Going the distance with a passion requires more than ironclad resolve. It requires ignorance and fearlessness, in equal parts. Too much information can paralyze a person and leave her at the starting gate. If I knew then what I know now sort of thing I might not have… <insert your ‘not have’>.
In my case, I would insert written a book after not have. It’s not the writing I wouldn’t have done. Writing is who I am. I will continue to write even if my hands and fingers wither with age. There isn’t a choice for me, for others there are options, but in my case, I am mated for life with pen and pad. If I had known about the non-writing aspects of being an author back at the start, I don’t know if I’d be here now. I was out there with Ray Kinsella building my own Field of Dreams-write it and they will come.
If I knew how much work was involved in finding an agent (entire publishing process) blogging, tweeting, and Facebook-ing (social media circus) and self marketing (Look at me, I’m special), I’m not entirely certain I would have ever started down the path of being a novelist. Now, having one complete novel under my belt, a second one nearly complete, and a third with the first chapter written, it’s too late to turn back. For me there is only forward.
Even though I am in writer’s hell—agent query coaster—I don’t regret my ignorance. Back at page one, line one, draft 1.0, I didn’t know what I didn’t know and was damn happy. I had never received an email that went like this
“Not for us, thanks.”
“Dear Author” (not even my name)
“Thanks, but no thanks.”
The first rejection letter left me motionless in my mind. There was no activity inside expect for breathing, which I assume was running via a back up generator. I was among the living but I as not with them. I sat inside of my mental writer’s room for what felt like days too numb to move. The words from the first Dear No-Name Author letter burned on the back of my retinas, always readable, day, night, eyes open or closed. After what felt like a lifetime, I finally confessed to a close friend I had received my first rejection letter. Of course, being a dramatic Latina and a fragile writer I had to choke the words out over a glass of wine. I felt a failure.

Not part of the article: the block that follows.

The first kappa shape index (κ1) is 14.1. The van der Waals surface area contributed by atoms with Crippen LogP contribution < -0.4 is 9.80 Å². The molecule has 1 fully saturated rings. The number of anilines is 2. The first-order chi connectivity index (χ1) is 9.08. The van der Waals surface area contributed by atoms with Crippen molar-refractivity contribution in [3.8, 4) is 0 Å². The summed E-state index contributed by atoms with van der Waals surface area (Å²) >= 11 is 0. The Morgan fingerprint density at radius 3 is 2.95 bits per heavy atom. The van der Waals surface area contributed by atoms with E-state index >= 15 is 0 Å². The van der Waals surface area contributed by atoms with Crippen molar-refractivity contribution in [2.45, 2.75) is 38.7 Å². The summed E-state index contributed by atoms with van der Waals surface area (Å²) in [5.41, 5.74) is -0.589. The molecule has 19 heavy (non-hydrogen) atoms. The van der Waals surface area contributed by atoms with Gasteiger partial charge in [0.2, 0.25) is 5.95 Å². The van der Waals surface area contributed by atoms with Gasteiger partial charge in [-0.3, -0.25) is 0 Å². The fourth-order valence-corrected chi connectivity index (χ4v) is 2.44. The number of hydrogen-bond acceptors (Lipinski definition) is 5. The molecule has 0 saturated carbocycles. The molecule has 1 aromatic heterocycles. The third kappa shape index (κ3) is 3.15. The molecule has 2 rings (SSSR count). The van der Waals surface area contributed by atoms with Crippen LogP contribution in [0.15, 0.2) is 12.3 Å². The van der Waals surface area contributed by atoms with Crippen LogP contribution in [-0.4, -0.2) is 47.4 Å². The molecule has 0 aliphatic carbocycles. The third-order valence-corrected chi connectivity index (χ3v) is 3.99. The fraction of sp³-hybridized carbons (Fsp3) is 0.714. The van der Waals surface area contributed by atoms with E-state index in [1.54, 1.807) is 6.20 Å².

I remember asking him how does a person fail at having a passion. Up until that moment, I never once considered failure. I built my field of dreams on four hundred fifty neatly manicured pages that had undergone multiple revisions, changed tenses, survived numerous edits, several by my hand and two hefty edits by another (side note to all novelists – when you’re ready, find someone else to do the final edits, someone who you click with, trust, and whom you pay.)
My friend told me after I dabbed my eyes and swallowed the rest of the wine that one day soon this part of the process would just be another story. He was right, of course, but it would take a few more rejections before I found my inner moxie to write about it without sounding like the virgin novelist that I am. The truth is I am walking over new ground. With every step forward, I leave behind a footprint, reminding me how far I have traveled from the first page, the first line, the first draft, to THE END, and finally, to ‘Dear Author’.
My resolve remains ironclad and steadfast. It’s too damn late for me to turn back now, and honestly, I don’t know if I would even if I could. I remain, ignorant and fearless, in equal parts. I keep my gaze forward but that doesn’t stop me from looking back over the steps I’ve walked. If not for the road I travelled, I’d not be here now.
How about you, what does your Field of Dreams look like?
Post Script: A full and a partial of my manuscript is out with a couple of agents.
Am I happy? Cautiously, so.
What’s Next? No idea until I take another step forward.
Do I regret writing the novel knowing what I know now? Hell no. How can I regret doing something this big and that opened a brave new world to me. I’m loving in, every moment.